Ant colony system for the beam angle optimization problem in radiotherapy planning: a preliminary study
ABSTRACT Intensity-modulated radiotherapy (IMRT) is being increasingly used for treatment of malignant cancer. Beam angle optimization (BAO) is an important problem in IMRT. In this paper, an emerging population-based meta-heuristic algorithm named ant colony optimization (ACO) is introduced to solve the BAO problem. In the proposed algorithm, a multi-layered graph is designed to map the BAO problem to ACO, and a heuristic function based on the beam's-eye-view dosimetrics (BEVD) score is introduced. In order to verify the feasibility of the presented algorithm, a clinical prostate tumor case is employed, and the preliminary results demonstrate that ACO appears more effcient than genetic algorithm (GA) and can find the optimal beam angles within a clinically acceptable computation time.
- International Journal of Radiation OncologyBiologyPhysics 08/1996; 35(4):845-6. · 4.52 Impact Factor
- [Show abstract] [Hide abstract]
ABSTRACT: The problem of optimizing beam orientations for irradiations with multiple fixed beams is investigated. It is shown that this is a complex, in mathematical terms 'non-convex', optimization problem, whose solution requires sophisticated techniques. In this work, the optimization is performed with the method of simulated annealing. In order to keep the calculation time within reasonable limits, the problem is expressed in the spatial frequency domain using Parseval's theorem. All calculations are then performed in the frequency domain. The algorithm is described in detail. Various treatment techniques, including intensity modulation, are considered. The results for various exemplary cases are presented. They are based on a simplified dose calculation model. A general conclusion is that the optimum beam configuration for multiple-beam irradiations (with more than three beams) tends to be an even distribution over an angular range of 0 to 2 pi.Physics in Medicine and Biology 03/1993; 38(2):291-304. · 2.70 Impact Factor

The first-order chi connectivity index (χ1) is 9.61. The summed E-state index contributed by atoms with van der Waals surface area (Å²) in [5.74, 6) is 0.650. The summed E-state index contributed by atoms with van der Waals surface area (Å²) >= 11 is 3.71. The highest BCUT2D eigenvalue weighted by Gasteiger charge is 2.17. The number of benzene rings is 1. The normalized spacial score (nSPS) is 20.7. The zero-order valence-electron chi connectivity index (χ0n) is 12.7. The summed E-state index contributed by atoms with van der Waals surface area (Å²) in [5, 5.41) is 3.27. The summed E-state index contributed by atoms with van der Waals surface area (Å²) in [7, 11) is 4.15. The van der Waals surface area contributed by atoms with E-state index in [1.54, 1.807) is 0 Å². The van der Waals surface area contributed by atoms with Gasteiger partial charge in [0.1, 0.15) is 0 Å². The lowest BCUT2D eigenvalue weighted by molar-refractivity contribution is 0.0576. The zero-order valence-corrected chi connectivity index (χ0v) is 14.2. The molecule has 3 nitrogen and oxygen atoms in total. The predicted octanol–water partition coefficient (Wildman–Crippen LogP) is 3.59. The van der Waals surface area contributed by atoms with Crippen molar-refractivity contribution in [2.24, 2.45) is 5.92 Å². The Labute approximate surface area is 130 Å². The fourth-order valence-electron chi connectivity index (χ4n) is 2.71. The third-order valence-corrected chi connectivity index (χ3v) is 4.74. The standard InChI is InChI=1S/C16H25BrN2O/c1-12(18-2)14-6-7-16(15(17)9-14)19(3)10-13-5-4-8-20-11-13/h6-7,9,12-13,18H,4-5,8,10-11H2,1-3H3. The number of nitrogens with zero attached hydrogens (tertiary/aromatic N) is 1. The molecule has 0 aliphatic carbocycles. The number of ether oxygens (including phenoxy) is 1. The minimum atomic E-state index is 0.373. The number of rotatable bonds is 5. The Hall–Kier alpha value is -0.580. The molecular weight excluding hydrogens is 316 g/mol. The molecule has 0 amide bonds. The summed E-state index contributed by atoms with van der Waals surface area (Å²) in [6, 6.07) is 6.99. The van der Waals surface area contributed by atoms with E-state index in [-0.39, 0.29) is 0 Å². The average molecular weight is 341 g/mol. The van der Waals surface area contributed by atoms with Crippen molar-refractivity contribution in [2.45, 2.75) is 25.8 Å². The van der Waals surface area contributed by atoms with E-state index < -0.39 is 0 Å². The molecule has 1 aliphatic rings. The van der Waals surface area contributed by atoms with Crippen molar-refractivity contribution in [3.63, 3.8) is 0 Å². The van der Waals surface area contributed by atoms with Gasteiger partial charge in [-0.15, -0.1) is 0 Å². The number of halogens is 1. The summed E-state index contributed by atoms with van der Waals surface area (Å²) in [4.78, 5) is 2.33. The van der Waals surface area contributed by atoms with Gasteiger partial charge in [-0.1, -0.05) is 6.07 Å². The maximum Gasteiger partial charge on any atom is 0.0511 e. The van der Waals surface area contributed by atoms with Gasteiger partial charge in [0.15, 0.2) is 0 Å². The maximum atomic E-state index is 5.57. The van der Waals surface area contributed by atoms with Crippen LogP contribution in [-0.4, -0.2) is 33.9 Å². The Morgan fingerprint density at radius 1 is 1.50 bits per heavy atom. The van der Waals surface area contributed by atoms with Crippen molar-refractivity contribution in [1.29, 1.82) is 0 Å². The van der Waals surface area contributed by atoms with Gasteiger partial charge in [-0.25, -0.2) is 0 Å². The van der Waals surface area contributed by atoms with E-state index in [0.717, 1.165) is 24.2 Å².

- [Show abstract] [Hide abstract]
ABSTRACT: Selection of beam configuration in currently available intensity-modulated radiotherapy (IMRT) treatment planning systems is still based on trial-and-error search. Computer beam orientation optimization has the potential to improve the situation, but its practical implementation is hindered by the excessive computing time associated with the calculation. The purpose of this work is to provide an effective means to speed up the beam orientation optimization by incorporating a priori geometric and dosimetric knowledge of the system and to demonstrate the utility of the new algorithm for beam placement in IMRT. Beam orientation optimization was performed in two steps. First, the quality of each possible beam orientation was evaluated using beam's-eye-view dosimetrics (BEVD) developed in our previous study. A simulated annealing algorithm was then employed to search for the optimal set of beam orientations, taking into account the BEVD scores of different incident beam directions. During the calculation, sampling of gantry angles was weighted according to the BEVD score computed before the optimization. A beam direction with a higher BEVD score had a higher probability of being included in the trial configuration, and vice versa. The inclusion of the BEVD weighting in the stochastic beam angle sampling process made it possible to avoid spending valuable computing time unnecessarily at "bad" beam angles. An iterative inverse treatment planning algorithm was used for beam intensity profile optimization during the optimization process. The BEVD-guided beam orientation optimization was applied to an IMRT treatment of paraspinal tumor. The advantage of the new optimization algorithm was demonstrated by comparing the calculation with the conventional scheme without the BEVD weighting in the beam sampling. The BEVD tool provided useful guidance for the selection of the potentially good directions for the beams to incident and was used to guide the search for the optimal beam configuration. The BEVD-guided sampling improved both optimization speed and convergence of the calculation. A comparison of several five-field IMRT treatment plans obtained with and without BEVD guidance indicated that the computational efficiency was increased by a factor of approximately 10. Incorporation of BEVD information allows for development of a more robust tool for beam orientation optimization in IMRT planning. It enables us to more effectively use the angular degree of freedom in IMRT without paying the excessive computing overhead and brings us one step closer to the goal of automated selection of beam orientations in a clinical environment.International Journal of Radiation OncologyBiologyPhysics 01/2003; 54(5):1565-74. · 4.52 Impact Factor